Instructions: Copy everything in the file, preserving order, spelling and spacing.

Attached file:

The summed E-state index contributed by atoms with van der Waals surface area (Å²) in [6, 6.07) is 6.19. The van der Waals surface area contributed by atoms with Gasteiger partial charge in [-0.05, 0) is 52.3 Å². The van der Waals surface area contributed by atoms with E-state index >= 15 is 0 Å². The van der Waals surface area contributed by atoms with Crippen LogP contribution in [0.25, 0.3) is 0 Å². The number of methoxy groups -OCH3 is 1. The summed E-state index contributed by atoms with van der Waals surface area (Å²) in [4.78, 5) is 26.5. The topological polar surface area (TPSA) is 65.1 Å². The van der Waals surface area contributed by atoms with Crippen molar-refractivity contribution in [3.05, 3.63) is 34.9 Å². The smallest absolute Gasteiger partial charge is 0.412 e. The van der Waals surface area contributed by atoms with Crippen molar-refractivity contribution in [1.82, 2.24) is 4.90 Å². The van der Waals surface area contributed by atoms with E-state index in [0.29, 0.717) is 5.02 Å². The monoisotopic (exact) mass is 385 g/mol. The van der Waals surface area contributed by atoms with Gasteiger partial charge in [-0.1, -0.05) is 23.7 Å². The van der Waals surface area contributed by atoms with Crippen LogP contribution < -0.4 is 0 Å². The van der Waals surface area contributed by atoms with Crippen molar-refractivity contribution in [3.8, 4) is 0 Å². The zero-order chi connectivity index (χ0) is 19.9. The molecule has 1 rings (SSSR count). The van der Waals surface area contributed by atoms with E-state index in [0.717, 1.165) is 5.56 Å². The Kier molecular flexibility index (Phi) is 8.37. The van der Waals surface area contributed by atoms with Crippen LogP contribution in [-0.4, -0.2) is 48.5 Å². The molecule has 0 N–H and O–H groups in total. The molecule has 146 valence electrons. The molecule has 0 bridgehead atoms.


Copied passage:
The summed E-state index contributed by atoms with van der Waals surface area (Å²) in [6, 6.07) is 6.19. The van der Waals surface area contributed by atoms with Gasteiger partial charge in [-0.05, 0) is 52.3 Å². The van der Waals surface area contributed by atoms with E-state index >= 15 is 0 Å². The van der Waals surface area contributed by atoms with Crippen LogP contribution in [0.25, 0.3) is 0 Å². The number of methoxy groups -OCH3 is 1. The summed E-state index contributed by atoms with van der Waals surface area (Å²) in [4.78, 5) is 26.5. The topological polar surface area (TPSA) is 65.1 Å². The van der Waals surface area contributed by atoms with Crippen molar-refractivity contribution in [3.05, 3.63) is 34.9 Å². The smallest absolute Gasteiger partial charge is 0.412 e. The van der Waals surface area contributed by atoms with Crippen molar-refractivity contribution in [1.82, 2.24) is 4.90 Å². The van der Waals surface area contributed by atoms with E-state index in [0.29, 0.717) is 5.02 Å². The monoisotopic (exact) mass is 385 g/mol. The van der Waals surface area contributed by atoms with Gasteiger partial charge in [-0.1, -0.05) is 23.7 Å². The van der Waals surface area contributed by atoms with Crippen LogP contribution < -0.4 is 0 Å². The van der Waals surface area contributed by atoms with Crippen molar-refractivity contribution in [3.8, 4) is 0 Å². The zero-order chi connectivity index (χ0) is 19.9. The molecule has 1 rings (SSSR count). The van der Waals surface area contributed by atoms with E-state index in [0.717, 1.165) is 5.56 Å². The Kier molecular flexibility index (Phi) is 8.37. The van der Waals surface area contributed by atoms with Crippen LogP contribution in [-0.4, -0.2) is 48.5 Å². The molecule has 0 N–H and O–H groups in total. The molecule has 146 valence electrons. The molecule has 0 bridgehead atoms.